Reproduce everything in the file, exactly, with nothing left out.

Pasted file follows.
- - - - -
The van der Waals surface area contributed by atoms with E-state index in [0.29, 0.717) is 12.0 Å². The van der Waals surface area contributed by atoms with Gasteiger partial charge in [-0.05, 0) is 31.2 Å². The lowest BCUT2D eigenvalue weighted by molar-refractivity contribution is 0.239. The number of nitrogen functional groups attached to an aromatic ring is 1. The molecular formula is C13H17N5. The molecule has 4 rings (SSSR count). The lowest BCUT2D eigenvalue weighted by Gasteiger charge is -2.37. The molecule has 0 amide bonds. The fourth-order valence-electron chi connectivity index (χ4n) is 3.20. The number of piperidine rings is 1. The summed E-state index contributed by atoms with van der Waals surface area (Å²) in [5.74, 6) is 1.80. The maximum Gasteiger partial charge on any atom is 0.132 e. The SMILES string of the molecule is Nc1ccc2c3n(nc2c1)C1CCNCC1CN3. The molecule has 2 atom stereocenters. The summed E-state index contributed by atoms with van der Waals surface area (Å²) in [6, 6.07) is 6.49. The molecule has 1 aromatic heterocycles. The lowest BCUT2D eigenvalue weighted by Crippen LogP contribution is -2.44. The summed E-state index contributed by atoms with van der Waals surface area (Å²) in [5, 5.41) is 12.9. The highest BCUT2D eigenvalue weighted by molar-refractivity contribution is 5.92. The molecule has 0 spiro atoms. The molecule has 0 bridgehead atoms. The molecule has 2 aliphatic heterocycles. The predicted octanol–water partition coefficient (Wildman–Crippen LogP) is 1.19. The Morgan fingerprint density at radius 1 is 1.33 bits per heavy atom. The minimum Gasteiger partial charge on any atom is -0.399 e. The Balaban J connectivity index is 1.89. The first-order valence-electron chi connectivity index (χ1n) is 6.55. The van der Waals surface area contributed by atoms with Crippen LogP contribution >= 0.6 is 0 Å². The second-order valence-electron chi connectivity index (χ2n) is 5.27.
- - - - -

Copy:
The van der Waals surface area contributed by atoms with E-state index in [0.29, 0.717) is 12.0 Å². The van der Waals surface area contributed by atoms with Gasteiger partial charge in [-0.05, 0) is 31.2 Å². The lowest BCUT2D eigenvalue weighted by molar-refractivity contribution is 0.239. The number of nitrogen functional groups attached to an aromatic ring is 1. The molecular formula is C13H17N5. The molecule has 4 rings (SSSR count). The lowest BCUT2D eigenvalue weighted by Gasteiger charge is -2.37. The molecule has 0 amide bonds. The fourth-order valence-electron chi connectivity index (χ4n) is 3.20. The number of piperidine rings is 1. The summed E-state index contributed by atoms with van der Waals surface area (Å²) in [5.74, 6) is 1.80. The maximum Gasteiger partial charge on any atom is 0.132 e. The SMILES string of the molecule is Nc1ccc2c3n(nc2c1)C1CCNCC1CN3. The molecule has 2 atom stereocenters. The summed E-state index contributed by atoms with van der Waals surface area (Å²) in [6, 6.07) is 6.49. The molecule has 1 aromatic heterocycles. The lowest BCUT2D eigenvalue weighted by Crippen LogP contribution is -2.44. The summed E-state index contributed by atoms with van der Waals surface area (Å²) in [5, 5.41) is 12.9. The highest BCUT2D eigenvalue weighted by molar-refractivity contribution is 5.92. The molecule has 0 spiro atoms. The molecule has 0 bridgehead atoms. The molecule has 2 aliphatic heterocycles. The predicted octanol–water partition coefficient (Wildman–Crippen LogP) is 1.19. The Morgan fingerprint density at radius 1 is 1.33 bits per heavy atom. The minimum Gasteiger partial charge on any atom is -0.399 e. The Balaban J connectivity index is 1.89. The first-order valence-electron chi connectivity index (χ1n) is 6.55. The van der Waals surface area contributed by atoms with Crippen LogP contribution >= 0.6 is 0 Å². The second-order valence-electron chi connectivity index (χ2n) is 5.27.